Patil calls for modernisation of police telecommunications
New Delhi, Apr 03 (UNI) Home Minister Shivraj Patil today stressed the need for modernising the police force and upgrading its telecommunication and intelligence gathering machanism to effectively deal with low intensity proxy wars and terrorism.
Inaugurating a three-day conference of the All India Police Radio Officers organised by the Directorate of the Coordination Police Wireless, Mr Patil said that strengthening information/intelligence gathering system was crucial in dealing with terrorism as traditional weapons could not be of much use in such situation.
Strengthening communication system was a must, not only for such low intensity wars but also to meet the other complex challenges of today and fulfill the needs and apsirations of the modern society, he said. Underlining the importance of efficient functioning of the police telecommunication for the enforcement of law and order and in the conduct of elections, he said that they also play a crucial role during natural calamities and other situation requiring police help and coordinated effort.
Mr Patil said that the centre is consistently giving required help to the states for police modernisation. It had last year released Rs 900 crore to the purpose, he said and hoped that with the help from the centre, Indian police telecommunication would be among the best in the world in all respect.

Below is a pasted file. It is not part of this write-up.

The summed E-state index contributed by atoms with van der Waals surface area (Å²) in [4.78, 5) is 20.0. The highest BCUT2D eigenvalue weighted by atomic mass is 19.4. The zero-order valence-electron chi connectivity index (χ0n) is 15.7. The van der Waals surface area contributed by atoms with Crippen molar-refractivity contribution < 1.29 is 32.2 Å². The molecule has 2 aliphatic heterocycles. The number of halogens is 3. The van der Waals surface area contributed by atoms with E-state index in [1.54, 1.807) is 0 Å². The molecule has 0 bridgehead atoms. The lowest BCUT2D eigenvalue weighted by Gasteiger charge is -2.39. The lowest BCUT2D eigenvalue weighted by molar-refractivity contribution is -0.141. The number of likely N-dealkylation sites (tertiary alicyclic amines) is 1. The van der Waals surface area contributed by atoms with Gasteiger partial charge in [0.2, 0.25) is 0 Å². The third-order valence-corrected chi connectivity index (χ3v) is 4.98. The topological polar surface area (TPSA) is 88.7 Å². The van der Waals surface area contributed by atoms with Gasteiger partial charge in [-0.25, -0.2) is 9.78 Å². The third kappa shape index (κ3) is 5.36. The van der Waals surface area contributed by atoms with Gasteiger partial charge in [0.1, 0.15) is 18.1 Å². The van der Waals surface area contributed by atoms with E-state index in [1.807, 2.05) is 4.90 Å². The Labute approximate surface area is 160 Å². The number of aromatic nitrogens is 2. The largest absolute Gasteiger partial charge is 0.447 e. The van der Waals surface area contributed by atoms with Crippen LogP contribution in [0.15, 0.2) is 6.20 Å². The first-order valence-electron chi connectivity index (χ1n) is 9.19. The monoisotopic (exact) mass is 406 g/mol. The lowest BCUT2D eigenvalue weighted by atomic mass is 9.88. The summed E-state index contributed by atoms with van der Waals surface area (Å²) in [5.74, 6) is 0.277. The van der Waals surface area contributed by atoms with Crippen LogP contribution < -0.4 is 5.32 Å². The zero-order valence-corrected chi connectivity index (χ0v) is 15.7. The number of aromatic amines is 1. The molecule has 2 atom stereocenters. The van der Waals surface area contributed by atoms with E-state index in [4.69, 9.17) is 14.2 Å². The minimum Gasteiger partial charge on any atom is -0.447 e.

He expressed dissatisfaction that POLNET (Integrated National Police Telecommunication in India) has not reached to all the police stations despite the Satellite terminals i.e VSATs having been installed and commissioned at the level of state capitals and district headquarters.
The progress in implementing the Multi Access Radio Telephones s(MART) at the police station level has been slow, he pointed out and said that so far MARTS installed only 1587 police stations as against the 11502 planned initially. He stressed the need for completion of the project by further extending the connectivity upto police station level at the earliest and said that the ministry is exploring the solutions to various problems encountered in implementing the project.
About some states' reservation that more modern technology could be utilised instead, Mr Patil said that first the current project should be completed, then new ones could be adopted. He emphasised the need for redundancy in the security related issues and asked the delegates of the conference to follow up the matter with due earnestness.
The police radio officers have an important role to play in modernisation of police telecommunications, he said and added that the conference could play a useful role in chalking out strategies for development and in sorting out the problems they would face in the introduction of lastest technologies.
On this occasion, the Home Minister also conferred President's Police Medal to the awardees of DCPW. He also released a sovenier and inaugurated an exhibition on communication equipment that was organised associating the stakeholders from the industry.
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